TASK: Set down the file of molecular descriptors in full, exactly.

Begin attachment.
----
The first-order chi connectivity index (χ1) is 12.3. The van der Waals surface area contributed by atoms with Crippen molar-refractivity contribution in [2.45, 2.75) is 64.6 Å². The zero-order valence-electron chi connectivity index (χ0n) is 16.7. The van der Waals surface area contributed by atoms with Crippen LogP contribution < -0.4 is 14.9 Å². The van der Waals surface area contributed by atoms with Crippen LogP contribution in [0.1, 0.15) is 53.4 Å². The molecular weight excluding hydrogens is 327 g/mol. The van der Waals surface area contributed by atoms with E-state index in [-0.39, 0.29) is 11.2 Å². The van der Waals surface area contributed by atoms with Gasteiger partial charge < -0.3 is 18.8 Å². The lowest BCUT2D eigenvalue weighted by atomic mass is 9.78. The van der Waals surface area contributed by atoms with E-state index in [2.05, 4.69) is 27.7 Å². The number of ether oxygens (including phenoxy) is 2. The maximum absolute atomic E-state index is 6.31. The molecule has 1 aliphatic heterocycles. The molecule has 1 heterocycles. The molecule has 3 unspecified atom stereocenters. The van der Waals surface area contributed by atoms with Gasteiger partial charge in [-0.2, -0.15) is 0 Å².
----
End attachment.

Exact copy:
The first-order chi connectivity index (χ1) is 12.3. The van der Waals surface area contributed by atoms with Crippen molar-refractivity contribution in [2.45, 2.75) is 64.6 Å². The zero-order valence-electron chi connectivity index (χ0n) is 16.7. The van der Waals surface area contributed by atoms with Crippen LogP contribution < -0.4 is 14.9 Å². The van der Waals surface area contributed by atoms with Crippen LogP contribution in [0.1, 0.15) is 53.4 Å². The molecular weight excluding hydrogens is 327 g/mol. The van der Waals surface area contributed by atoms with E-state index in [-0.39, 0.29) is 11.2 Å². The van der Waals surface area contributed by atoms with Gasteiger partial charge < -0.3 is 18.8 Å². The lowest BCUT2D eigenvalue weighted by atomic mass is 9.78. The van der Waals surface area contributed by atoms with E-state index in [2.05, 4.69) is 27.7 Å². The number of ether oxygens (including phenoxy) is 2. The maximum absolute atomic E-state index is 6.31. The molecule has 1 aliphatic heterocycles. The molecule has 1 heterocycles. The molecule has 3 unspecified atom stereocenters. The van der Waals surface area contributed by atoms with Gasteiger partial charge in [-0.2, -0.15) is 0 Å².